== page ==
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Consider the problem of awarding prizes to people in a school.

Let $A$ be the set of awards and $|A| = m = 3$.

Let $P$ be the set of people in the school and $|P| = n$.

Then in how many ways can we award these 3 different awards to n students?

Let the pair/tuple $\langle a_i, p_k \rangle$ indicate that award $a_i$ was given to student $p_k$ (note that the same person may earn/win all the awards, someone can get all prizes!).

One example of awarding the 3 prizes (if n = 2):

$$(\langle a_1, p_1 \rangle, \langle a_2, p_2 \rangle, \langle a_3, p_1 \rangle)$$

Basically we do it this way:

“person x wins award a_1, y wins award a_2, and z wins award a_3”

so we get that we always have $|A|=m$ "spaces" where we need to select which person will get an award. This suggests that we have a bijection from the set of sequences $P^3 = P \times P \times P$ to the ways of awarding three prizes.

This yields that the way of awarding the $|A|=m=3$ awards/prizes is:

$$|P^3| = |P|^3 $$

For me the solution makes sense. However, the problem I am having with it is not my understanding it but pedagogically, how to teach its the correct answer (maybe I don't understand it as much as I thought I did...) and how to convince someone else that this bijection is correct and that we are not "missing" anything in the way we are counting.

I had someone ask me, what if we arranged the "spaces", i.e. give the awards in different orders. Instead of doing $a_1, a_2, a_3$ we awarded the prizes in the order $a_2, a_3, a_1$. Wouldn't that be a bijection too? Then if it is, doesn't it mean that we are in fact, NOT counting all the ways to award the prices because we could have awarded them in different order.

I explained that the order does NOT matter and that we are double counting (if we included more counts), however, it was clear to me that the student was not satisfied. Does someone have a better more intuitive, or even maybe more rigorous way of clarifying this misconception? I am having the problem that maybe this is so "obvious" to me that its hard to know what I need to say or what I could do to help them understand better. Any ideas?

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One problem is that you wrote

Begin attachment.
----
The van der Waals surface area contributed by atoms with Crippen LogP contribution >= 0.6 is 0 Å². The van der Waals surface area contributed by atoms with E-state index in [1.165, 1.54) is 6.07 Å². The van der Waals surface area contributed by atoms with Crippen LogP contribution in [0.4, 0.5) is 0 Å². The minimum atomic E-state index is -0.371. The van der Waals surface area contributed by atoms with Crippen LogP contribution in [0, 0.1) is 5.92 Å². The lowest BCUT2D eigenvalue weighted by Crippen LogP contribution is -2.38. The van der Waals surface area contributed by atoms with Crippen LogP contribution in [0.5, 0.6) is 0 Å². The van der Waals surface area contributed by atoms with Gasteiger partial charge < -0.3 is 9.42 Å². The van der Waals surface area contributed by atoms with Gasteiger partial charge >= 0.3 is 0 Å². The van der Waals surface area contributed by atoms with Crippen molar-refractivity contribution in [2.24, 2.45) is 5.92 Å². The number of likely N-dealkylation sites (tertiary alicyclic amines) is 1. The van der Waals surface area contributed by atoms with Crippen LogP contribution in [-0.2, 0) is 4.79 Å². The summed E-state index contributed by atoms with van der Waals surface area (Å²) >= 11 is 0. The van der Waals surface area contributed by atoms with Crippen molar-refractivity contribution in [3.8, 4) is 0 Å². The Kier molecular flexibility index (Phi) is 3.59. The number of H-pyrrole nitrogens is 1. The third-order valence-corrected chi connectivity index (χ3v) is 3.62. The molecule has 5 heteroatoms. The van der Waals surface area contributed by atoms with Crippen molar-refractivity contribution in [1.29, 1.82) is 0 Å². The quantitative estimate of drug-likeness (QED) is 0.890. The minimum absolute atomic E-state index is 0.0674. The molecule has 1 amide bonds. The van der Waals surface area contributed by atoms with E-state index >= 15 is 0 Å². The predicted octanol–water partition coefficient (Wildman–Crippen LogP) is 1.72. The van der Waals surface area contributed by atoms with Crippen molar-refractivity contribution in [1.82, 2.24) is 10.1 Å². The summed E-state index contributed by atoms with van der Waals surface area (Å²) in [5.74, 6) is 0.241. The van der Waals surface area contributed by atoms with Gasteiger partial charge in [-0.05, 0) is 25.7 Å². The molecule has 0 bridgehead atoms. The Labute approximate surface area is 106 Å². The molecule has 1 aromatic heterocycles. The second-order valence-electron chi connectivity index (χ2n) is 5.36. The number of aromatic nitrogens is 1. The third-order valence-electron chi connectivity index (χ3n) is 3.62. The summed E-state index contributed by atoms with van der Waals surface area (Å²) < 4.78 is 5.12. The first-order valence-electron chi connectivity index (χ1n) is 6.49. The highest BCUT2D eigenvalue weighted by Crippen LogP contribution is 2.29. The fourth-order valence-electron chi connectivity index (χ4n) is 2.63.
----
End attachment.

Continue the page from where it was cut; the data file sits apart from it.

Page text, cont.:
$$\big(\langle a_1,p_1\rangle,\langle a_2,p_2\rangle,\langle a_3,p_3\rangle\big)$$

instead of

$$\{\langle a_1,p_1\rangle,\langle a_2,p_2\rangle,\langle a_3,p_3\rangle\}\;.$$

That makes

$$\big(\langle a_2,p_2\rangle,\langle a_3,p_3\rangle,\langle a_1,p_1\rangle\big)$$

look like something different, since the parentheses make it look like an ordered triple. In fact it should be

$$\{\langle a_2,p_2\rangle,\langle a_3,p_3\rangle,\langle a_1,p_1\rangle\}\;,$$

the same function from $\{a_1,a_2,a_3\}$ to $P$ with its elements listed in a different order. But the order in which we name the elements of a set is irrelevant. The sets

$$\begin{align*} &\{\langle a_1,p_1\rangle,\langle a_2,p_2\rangle,\langle a_3,p_3\rangle\}\;,\\ &\{\langle a_1,p_1\rangle,\langle a_3,p_3\rangle,\langle a_2,p_2\rangle\}\;,\\ &\{\langle a_2,p_2\rangle,\langle a_1,p_1\rangle,\langle a_3,p_3\rangle\}\;,\\ &\{\langle a_2,p_2\rangle,\langle a_3,p_3\rangle,\langle a_1,p_1\rangle\}\;,\\ &\{\langle a_3,p_3\rangle,\langle a_1,p_1\rangle,\langle a_2,p_2\rangle\}\;,\text{ and}\\ &\{\langle a_3,p_3\rangle,\langle a_2,p_2\rangle,\langle a_1,p_1\rangle\} \end{align*}$$

are all the same set and hence the same function from $\{a_1,a_2,a_3\}$ to $P$. If you’ve emphasized that fact about sets sufficiently, it should at least help in making the point.

Less technically, all we’re saying is that the outcome — the actual identification of who gets each award — has nothing to do with the order in which the awards are actually presented. The function tells who gets what; it doesn’t say in what order the awards are actually distributed. They might even be distributed simultaneously be three different presenters.

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  • $\begingroup$ I realized that notation confusion after I wrote my question. It is so important. Thanks for pointing it out, I agree with you. Thanks :) $\endgroup$ – Pinocchio Nov 7 '14 at 18:50
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    $\begingroup$ @Pinocchio: You’re welcome. By the way, it’s really my last paragraph that I’d probably use first in trying to sort out the student’s confusion. $\endgroup$ – Brian M. Scott Nov 7 '14 at 18:52

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